ABSTRACT In this study, I used a qualitative approach to explore the music teacher role identities of six beginning music teachers prior to, during, and after their student teaching experience. Data collection included participant-observation, interviews, and e-mail communication. Specifically, I looked at what each of these beginning music teachers discussed when describing themselves in the role of music teacher. These participants' music teacher role identities appeared to focus on four main components, while also remaining unique from one another. Those four components were: musical selves, instructional selves, professional selves, and ideological selves. Further, the participants' role identities appeared to change …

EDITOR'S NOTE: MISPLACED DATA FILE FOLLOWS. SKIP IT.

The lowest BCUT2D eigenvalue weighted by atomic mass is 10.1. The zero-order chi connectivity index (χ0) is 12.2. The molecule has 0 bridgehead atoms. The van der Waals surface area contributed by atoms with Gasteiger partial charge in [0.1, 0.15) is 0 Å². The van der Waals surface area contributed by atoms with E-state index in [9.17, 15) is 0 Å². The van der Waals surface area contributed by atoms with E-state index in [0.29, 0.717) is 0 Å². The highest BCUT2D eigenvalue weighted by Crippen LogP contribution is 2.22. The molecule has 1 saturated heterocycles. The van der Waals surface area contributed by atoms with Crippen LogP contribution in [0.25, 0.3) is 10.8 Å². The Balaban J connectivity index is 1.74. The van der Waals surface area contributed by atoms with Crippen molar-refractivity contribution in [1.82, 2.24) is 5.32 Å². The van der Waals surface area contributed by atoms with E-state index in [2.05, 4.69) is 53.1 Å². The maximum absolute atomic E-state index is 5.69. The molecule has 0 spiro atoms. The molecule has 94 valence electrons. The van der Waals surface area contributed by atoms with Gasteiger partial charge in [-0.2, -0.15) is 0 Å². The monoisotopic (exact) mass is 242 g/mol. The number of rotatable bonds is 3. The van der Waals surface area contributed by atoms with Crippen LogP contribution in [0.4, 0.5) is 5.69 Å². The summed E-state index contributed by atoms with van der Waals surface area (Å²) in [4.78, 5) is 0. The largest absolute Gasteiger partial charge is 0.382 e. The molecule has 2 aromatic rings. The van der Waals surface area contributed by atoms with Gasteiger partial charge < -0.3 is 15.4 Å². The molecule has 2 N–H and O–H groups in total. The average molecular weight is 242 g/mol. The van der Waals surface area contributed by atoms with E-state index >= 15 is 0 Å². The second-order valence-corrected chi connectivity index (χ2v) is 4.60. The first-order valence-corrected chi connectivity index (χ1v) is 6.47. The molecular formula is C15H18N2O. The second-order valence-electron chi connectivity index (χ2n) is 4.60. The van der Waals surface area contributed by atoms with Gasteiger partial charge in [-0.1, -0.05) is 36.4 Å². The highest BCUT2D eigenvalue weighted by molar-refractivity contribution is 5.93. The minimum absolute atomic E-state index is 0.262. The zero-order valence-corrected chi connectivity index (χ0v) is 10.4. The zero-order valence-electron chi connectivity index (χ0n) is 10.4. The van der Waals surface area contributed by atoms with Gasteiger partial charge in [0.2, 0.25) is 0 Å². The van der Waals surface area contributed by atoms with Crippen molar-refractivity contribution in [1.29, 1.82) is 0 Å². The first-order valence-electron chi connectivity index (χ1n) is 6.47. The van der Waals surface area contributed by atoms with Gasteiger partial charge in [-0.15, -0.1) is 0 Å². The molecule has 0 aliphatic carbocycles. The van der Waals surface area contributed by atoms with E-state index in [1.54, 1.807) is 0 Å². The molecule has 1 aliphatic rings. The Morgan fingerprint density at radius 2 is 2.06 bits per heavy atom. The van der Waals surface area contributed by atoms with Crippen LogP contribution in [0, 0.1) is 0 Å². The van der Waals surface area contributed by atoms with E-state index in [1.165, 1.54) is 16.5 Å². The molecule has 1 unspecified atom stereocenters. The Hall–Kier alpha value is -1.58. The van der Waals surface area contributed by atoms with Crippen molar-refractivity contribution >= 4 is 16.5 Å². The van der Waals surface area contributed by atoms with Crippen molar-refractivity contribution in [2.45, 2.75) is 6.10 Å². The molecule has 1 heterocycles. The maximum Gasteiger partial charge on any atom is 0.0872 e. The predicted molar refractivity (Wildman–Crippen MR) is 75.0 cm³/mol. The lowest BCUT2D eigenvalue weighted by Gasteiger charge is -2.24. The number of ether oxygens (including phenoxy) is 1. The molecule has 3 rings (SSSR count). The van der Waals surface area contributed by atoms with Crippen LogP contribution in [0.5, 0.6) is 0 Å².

Contributors
Paise, Michele Paynter, Schmidt, Margaret, Stauffer, Sandra L, et al.
Created Date
2010

The United States prison population is rapidly rising. Consequently, more families are losing loved ones to the system. While many researchers have focused on women of incarcerated men and children of incarcerated parents, none have looked at the partners of incarcerated women. This paper explores the issues and challenges of prison visitation for the significant others of women incarcerated at Perryville Prison in Goodyear AZ. It is known that prison visitation is important for supporting and maintaining romantic relationships. It is also beneficial to the prison institution. Visitation assists in social control and high inmate morale; both of which lower …

Contributors
Rivard, Elizabeth Ann, Provine, Doris M, Johnson, John M, et al.
Created Date
2011